Meet Bernard interview Uskees owner; Paul Clapham.
We wear a garment approximately seven times before we decide it’s ready to be thrown away.
Uskees are railing against this. They’re driven by the simple ethos of “make good products, make them last.”
They specialize in functional, long-lasting garments that use organic materials to create a timeless, effortless look. Their shirts and jackets are designed for the office, the workshop, and the factory.
Championing the anti-fast fashion movement, Uskees are creating practical solutions to our tendency to give up on clothes after a little wear-and-tear. Durability meets timeless style: Uskees produces gender-neutral pieces that are made to be worn, lived in, and loved.
It’s all about creating meaningful connections to our wardrobes, who makes the stuff in them and how. Crafting their clothes to be repaired, not replaced, Uskees are at the forefront of the DIY trend we’ve seen taking over during lockdown (and we promise that using their repair kits is a lot easier than making your own sourdough starter!).
Meet Bernard caught up with Paul Clapham, the owner of Uskees clothing, to find out more about how Uskees came into being, what drives them forward, and why they think we should all slow down.
The Interview Begins...
Hi Paul. Thanks for taking the time to talk to us. So, why did you set up Uskees?
I wanted to make a brand that focuses on style, and not trends. We wanted to make clothes that are designed for when you’re at work, or out and about having fun. They’re timeless, multi-purpose pieces that are designed to stay in your wardrobe for years, not seasons.
What’s the ethos behind Uskees?
We want to make responsible, stylish clothing that stands the test of time. These aren’t shirts you throw out when the next season comes in.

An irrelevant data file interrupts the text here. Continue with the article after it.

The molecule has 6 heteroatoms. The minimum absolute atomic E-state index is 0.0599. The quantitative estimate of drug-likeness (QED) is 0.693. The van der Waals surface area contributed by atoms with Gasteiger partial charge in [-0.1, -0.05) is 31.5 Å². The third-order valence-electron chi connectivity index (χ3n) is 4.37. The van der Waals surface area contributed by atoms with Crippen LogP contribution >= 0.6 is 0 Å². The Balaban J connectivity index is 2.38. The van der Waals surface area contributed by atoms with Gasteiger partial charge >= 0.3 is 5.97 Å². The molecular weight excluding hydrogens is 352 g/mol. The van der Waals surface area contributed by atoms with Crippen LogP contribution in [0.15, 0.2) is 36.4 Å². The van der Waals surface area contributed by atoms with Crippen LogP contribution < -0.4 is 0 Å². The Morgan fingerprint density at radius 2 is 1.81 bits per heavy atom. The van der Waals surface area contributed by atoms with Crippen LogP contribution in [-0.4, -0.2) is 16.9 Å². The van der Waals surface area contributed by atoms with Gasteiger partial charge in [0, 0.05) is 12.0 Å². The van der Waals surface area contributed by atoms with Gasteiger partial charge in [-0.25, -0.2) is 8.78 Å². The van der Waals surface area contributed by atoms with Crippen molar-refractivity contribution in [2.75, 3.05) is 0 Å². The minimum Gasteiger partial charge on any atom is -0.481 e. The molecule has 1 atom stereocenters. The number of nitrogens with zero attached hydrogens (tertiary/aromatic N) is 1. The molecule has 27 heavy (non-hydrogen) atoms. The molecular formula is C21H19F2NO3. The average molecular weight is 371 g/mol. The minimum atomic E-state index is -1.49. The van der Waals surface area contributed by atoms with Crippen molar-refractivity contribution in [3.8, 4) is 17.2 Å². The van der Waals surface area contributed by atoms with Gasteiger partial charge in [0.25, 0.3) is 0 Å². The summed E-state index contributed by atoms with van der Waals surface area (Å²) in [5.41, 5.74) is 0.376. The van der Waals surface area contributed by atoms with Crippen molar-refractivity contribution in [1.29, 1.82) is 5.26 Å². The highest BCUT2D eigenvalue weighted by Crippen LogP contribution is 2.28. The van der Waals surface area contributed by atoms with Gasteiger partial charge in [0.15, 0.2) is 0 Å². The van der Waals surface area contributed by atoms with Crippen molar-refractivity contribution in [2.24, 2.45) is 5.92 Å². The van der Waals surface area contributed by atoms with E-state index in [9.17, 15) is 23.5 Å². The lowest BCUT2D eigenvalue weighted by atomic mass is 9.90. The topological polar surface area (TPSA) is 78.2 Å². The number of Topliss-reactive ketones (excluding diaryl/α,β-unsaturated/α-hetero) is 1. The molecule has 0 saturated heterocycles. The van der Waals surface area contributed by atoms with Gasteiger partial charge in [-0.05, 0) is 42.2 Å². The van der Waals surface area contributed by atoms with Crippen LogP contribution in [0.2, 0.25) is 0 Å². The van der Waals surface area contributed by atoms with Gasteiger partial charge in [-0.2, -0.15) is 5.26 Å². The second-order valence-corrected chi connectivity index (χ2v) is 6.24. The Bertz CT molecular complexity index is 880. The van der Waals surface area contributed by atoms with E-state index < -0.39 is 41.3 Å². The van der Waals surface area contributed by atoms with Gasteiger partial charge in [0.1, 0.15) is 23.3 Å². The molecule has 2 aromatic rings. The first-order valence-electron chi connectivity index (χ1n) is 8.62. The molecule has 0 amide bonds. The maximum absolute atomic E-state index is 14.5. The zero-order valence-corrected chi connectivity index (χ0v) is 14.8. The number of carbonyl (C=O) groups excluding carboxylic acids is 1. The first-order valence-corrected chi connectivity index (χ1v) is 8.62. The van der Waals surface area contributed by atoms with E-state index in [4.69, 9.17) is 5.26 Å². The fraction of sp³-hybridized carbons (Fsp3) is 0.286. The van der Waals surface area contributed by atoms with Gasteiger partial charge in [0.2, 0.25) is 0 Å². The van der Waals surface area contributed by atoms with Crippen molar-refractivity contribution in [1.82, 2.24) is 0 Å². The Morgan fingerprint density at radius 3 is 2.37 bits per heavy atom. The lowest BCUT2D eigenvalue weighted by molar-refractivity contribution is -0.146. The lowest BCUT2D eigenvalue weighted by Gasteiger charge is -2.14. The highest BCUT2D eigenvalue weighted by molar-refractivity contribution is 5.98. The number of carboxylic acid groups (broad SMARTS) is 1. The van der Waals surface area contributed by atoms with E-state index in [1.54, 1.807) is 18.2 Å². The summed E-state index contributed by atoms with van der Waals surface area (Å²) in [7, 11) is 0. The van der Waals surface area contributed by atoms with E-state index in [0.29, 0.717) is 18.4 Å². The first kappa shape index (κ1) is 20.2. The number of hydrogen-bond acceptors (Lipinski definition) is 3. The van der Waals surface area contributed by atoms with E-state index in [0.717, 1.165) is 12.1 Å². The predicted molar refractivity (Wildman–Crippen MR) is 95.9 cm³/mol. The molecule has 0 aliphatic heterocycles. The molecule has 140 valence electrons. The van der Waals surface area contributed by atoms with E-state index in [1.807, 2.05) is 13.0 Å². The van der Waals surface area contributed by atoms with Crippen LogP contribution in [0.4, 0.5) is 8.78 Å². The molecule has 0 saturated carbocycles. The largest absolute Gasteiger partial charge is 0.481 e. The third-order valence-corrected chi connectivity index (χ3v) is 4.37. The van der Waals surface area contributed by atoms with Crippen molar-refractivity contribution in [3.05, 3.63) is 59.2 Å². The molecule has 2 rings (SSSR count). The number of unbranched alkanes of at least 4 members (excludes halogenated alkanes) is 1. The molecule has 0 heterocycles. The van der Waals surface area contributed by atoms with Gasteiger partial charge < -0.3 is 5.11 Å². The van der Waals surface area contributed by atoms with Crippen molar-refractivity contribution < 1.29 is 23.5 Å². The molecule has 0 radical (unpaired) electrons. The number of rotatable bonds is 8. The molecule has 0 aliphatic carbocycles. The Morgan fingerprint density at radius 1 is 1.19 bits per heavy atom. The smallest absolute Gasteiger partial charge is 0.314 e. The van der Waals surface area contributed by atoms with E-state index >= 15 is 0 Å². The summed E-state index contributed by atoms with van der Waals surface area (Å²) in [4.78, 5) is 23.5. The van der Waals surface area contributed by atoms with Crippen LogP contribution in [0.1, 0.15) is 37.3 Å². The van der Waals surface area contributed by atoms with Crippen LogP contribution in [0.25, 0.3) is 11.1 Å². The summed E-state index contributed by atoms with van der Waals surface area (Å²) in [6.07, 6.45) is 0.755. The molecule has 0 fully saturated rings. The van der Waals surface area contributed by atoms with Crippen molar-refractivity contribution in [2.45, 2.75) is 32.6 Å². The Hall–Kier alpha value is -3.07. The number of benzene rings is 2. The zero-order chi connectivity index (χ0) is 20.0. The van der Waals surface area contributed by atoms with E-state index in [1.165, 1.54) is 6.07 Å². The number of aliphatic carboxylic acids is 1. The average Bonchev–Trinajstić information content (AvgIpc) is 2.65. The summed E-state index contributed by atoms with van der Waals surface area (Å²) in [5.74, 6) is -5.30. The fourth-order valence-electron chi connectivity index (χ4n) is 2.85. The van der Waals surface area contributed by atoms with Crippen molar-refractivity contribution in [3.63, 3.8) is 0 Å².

Lots of brands claim to be responsible, but still produce synthetic clothes that take hundreds of years to biodegradable. And when they do, the clothes release harmful chemicals, toxins and gasses into the air. It’s simply not viable anymore, so we need to think of a different way to consume fashion.
We focus on longevity, and building clothes to last. They’re designed to be repaired and not replaced. That’s why with every garment you buy, you get one of our repair kits that includes patches of material, matching thread, a thimble and (in the case of overalls) a spare button and buckle.
Are there any clothes you’re particularly proud of?
In the end, we made our 3001 Jade overshirts, and it’s definitely one of our best-sellers now.
I saw a guy on the street with a shirt in the most amazing color. I thought, “we have to have make something like that”. I went back to the team with a design, and they told me there would be no way that it would sell.
I see you guys have made a new film called ‘Slow’ recently. Could you tell me a little more about that?
Well, as I’ve explained we have a heavy focus on the resistance to fast-fashion. But for us, this film encapsulates something more.
We know that the current crisis has forced everybody to rethink their relationship with consumption, and for many, it has been an opportunity to slow down in all aspects of life.
Of all the terrible outcomes of the pandemic, we hope that slowing down and thinking more consciously about the way we consume will stay, after the virus has gone.
We wanted to celebrate the timeless, trendless nature of our brand, whilst tipping a hat to the virtue of slowing down.
And finally, what would you say to a younger version of yourself growing up now?
Well I’d tell myself to go out and participate in culture, art, politics, activism, you name it. Look up from your screen and get involved. It’s down to the younger generations to keep up the good fight and face the problems of their time.
So I guess I would say ‘don’t just watch, participate!’. But not with fast fashion, obviously...